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While it is true that businesses abhor uncertainty and tend to become more cautious about investment in growth when they cannot see the economic way ahead, it is also true that for most businesses doing nothing is not an option for survival.
So, given that it is expected to be at least two years before there is clarity about the UK’s proposals and any agreements in the aftermath of the EU Referendum vote to leave, what should businesses be doing?
Despite the monthly economic indicators, such as the Markit/PMI suggesting plummeting confidence and a contraction in manufacturing, the situation is not all doom and gloom.
As in any upheaval there will be both winners and losers, but those that opt for at least some moderate continuation of their plans for growth could arguably do better than those who suspend all investment activity.
While the referendum decision has increased costs for those buying in $US or Euros at the same time it has left exporters in a more competitive position due to the drop in the value of £Sterling.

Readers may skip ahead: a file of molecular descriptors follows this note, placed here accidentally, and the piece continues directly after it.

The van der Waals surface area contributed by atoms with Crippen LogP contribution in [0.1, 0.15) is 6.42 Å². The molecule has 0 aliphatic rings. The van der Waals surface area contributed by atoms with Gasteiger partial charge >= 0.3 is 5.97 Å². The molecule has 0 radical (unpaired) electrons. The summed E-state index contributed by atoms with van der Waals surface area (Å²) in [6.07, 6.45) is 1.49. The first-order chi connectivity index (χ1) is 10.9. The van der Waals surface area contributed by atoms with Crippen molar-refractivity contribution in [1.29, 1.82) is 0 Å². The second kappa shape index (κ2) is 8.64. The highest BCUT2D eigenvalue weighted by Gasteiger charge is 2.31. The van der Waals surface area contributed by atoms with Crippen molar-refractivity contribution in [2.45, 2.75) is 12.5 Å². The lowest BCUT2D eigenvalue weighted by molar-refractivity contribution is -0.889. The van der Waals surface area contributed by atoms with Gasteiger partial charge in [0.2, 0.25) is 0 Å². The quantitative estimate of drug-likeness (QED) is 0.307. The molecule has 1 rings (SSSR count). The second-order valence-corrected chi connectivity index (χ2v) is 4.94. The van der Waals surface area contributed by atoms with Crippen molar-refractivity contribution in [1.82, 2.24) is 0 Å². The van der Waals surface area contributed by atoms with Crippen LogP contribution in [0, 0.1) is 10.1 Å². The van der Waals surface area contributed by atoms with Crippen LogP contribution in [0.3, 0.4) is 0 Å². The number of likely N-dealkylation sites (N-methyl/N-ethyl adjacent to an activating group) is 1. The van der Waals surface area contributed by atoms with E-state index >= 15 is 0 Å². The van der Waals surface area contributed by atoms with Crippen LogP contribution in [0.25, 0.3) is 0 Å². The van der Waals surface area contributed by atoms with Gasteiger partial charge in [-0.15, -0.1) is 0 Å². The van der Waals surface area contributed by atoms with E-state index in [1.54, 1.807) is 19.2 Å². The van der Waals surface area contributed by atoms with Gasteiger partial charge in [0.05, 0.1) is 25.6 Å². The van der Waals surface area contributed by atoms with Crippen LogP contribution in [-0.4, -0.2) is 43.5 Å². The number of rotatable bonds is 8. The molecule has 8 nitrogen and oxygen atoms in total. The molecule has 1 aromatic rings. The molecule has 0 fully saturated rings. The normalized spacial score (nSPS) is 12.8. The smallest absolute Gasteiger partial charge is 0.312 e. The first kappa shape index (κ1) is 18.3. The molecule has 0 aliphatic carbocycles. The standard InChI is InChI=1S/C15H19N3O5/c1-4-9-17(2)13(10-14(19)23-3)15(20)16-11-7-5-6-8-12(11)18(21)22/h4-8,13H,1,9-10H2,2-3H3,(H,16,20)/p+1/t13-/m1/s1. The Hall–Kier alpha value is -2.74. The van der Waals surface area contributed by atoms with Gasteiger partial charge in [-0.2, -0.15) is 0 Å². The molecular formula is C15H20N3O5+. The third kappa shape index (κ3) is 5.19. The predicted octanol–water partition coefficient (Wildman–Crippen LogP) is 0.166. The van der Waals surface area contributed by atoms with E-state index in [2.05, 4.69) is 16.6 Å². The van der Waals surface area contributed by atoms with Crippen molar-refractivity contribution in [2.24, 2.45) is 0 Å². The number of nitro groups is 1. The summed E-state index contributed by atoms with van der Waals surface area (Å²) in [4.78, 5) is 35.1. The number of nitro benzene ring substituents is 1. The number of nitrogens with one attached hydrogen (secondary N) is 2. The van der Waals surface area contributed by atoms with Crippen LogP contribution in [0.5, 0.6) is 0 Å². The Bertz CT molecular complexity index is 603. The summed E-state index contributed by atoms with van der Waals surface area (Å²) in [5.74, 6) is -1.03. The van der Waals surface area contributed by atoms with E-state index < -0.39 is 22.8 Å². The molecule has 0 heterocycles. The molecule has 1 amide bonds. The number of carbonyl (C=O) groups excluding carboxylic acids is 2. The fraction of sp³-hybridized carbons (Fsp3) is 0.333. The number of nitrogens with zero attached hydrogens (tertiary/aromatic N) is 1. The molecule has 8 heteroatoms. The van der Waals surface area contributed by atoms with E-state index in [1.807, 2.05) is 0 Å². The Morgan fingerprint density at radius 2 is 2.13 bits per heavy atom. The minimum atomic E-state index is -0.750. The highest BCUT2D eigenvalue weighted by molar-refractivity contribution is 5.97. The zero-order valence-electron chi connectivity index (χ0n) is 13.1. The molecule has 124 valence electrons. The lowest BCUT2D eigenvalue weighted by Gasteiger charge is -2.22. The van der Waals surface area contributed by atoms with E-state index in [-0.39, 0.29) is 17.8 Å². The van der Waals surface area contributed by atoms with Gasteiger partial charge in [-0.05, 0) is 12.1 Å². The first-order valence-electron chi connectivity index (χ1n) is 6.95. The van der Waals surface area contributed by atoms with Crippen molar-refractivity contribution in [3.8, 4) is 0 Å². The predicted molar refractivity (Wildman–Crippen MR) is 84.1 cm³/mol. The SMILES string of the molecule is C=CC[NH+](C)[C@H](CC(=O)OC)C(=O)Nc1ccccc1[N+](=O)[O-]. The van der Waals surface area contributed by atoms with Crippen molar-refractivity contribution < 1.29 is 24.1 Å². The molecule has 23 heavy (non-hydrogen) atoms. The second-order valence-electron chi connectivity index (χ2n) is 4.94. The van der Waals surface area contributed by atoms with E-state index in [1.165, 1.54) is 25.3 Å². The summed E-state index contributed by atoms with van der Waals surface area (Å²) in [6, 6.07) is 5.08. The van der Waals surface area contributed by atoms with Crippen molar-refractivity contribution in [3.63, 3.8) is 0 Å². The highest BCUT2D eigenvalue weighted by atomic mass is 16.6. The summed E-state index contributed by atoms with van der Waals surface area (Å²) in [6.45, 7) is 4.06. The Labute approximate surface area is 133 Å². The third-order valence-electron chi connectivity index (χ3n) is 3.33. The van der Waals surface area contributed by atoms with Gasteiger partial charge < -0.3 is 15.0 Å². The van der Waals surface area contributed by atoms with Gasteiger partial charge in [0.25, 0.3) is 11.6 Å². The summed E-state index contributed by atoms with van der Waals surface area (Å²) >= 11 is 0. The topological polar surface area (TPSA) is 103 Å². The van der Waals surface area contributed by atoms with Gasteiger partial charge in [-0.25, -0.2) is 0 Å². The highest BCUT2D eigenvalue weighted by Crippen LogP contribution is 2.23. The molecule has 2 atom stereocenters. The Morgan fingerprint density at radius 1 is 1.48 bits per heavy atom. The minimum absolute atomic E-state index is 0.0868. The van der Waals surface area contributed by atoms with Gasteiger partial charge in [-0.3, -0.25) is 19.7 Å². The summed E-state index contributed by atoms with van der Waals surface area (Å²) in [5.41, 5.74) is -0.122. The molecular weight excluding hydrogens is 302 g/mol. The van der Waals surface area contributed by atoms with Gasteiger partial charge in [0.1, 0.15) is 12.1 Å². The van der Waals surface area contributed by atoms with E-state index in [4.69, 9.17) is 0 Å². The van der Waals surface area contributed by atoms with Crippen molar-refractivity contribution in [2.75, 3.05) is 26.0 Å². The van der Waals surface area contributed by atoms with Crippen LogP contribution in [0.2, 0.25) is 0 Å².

But is finance still available for those who may have been planning to upgrade equipment or expand in other ways?
The short answer is yes.
There are lending facilities in place from asset finance suppliers and the Challenger banks have also signalled that they will continue to lend.
For those businesses that were planning to invest in growth, it might be better to go ahead than to wait, on the grounds that interest rates have not yet moved upwards so a fixed rate package may be more affordable now than later.
Finally, a good move for UK exporters of goods and services would be to communicate with their customers in Europe and elsewhere to reassure them that they are still valued as customers and there will be no change to providing whatever is required. In some cases it may even be possible to offer more favourable prices to overseas customers.